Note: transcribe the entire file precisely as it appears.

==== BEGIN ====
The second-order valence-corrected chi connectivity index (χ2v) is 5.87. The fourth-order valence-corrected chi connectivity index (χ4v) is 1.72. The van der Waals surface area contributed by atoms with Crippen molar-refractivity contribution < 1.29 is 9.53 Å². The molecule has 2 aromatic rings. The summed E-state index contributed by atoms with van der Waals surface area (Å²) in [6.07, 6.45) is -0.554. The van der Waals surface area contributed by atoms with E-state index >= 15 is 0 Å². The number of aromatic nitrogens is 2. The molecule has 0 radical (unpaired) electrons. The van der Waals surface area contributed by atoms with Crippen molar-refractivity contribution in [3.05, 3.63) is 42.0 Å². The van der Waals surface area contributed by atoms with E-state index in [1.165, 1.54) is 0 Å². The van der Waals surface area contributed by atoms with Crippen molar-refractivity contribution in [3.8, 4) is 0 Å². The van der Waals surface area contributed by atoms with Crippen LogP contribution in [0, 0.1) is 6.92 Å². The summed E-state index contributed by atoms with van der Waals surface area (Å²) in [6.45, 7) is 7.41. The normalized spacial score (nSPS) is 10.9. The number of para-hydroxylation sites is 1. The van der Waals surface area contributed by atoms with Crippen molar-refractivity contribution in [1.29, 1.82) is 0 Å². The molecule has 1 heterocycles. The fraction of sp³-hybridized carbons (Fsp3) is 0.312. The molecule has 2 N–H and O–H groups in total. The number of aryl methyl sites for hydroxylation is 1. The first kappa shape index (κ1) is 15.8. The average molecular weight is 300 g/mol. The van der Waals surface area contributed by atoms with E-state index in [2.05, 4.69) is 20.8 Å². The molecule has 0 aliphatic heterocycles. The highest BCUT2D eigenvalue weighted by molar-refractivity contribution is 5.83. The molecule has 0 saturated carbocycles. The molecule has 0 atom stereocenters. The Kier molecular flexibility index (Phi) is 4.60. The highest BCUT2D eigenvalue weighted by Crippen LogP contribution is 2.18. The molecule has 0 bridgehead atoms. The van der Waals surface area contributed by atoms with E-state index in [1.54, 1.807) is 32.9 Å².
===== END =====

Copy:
The second-order valence-corrected chi connectivity index (χ2v) is 5.87. The fourth-order valence-corrected chi connectivity index (χ4v) is 1.72. The van der Waals surface area contributed by atoms with Crippen molar-refractivity contribution < 1.29 is 9.53 Å². The molecule has 2 aromatic rings. The summed E-state index contributed by atoms with van der Waals surface area (Å²) in [6.07, 6.45) is -0.554. The van der Waals surface area contributed by atoms with E-state index >= 15 is 0 Å². The number of aromatic nitrogens is 2. The molecule has 0 radical (unpaired) electrons. The van der Waals surface area contributed by atoms with Crippen molar-refractivity contribution in [3.05, 3.63) is 42.0 Å². The van der Waals surface area contributed by atoms with E-state index in [1.165, 1.54) is 0 Å². The van der Waals surface area contributed by atoms with Crippen molar-refractivity contribution in [3.8, 4) is 0 Å². The van der Waals surface area contributed by atoms with Crippen LogP contribution in [0, 0.1) is 6.92 Å². The summed E-state index contributed by atoms with van der Waals surface area (Å²) in [6.45, 7) is 7.41. The normalized spacial score (nSPS) is 10.9. The number of para-hydroxylation sites is 1. The van der Waals surface area contributed by atoms with Crippen molar-refractivity contribution in [1.29, 1.82) is 0 Å². The molecule has 1 heterocycles. The fraction of sp³-hybridized carbons (Fsp3) is 0.312. The molecule has 2 N–H and O–H groups in total. The number of aryl methyl sites for hydroxylation is 1. The first kappa shape index (κ1) is 15.8. The average molecular weight is 300 g/mol. The van der Waals surface area contributed by atoms with E-state index in [2.05, 4.69) is 20.8 Å². The molecule has 0 aliphatic heterocycles. The highest BCUT2D eigenvalue weighted by molar-refractivity contribution is 5.83. The molecule has 0 saturated carbocycles. The molecule has 0 atom stereocenters. The Kier molecular flexibility index (Phi) is 4.60. The highest BCUT2D eigenvalue weighted by Crippen LogP contribution is 2.18. The molecule has 0 bridgehead atoms. The van der Waals surface area contributed by atoms with E-state index in [1.54, 1.807) is 32.9 Å².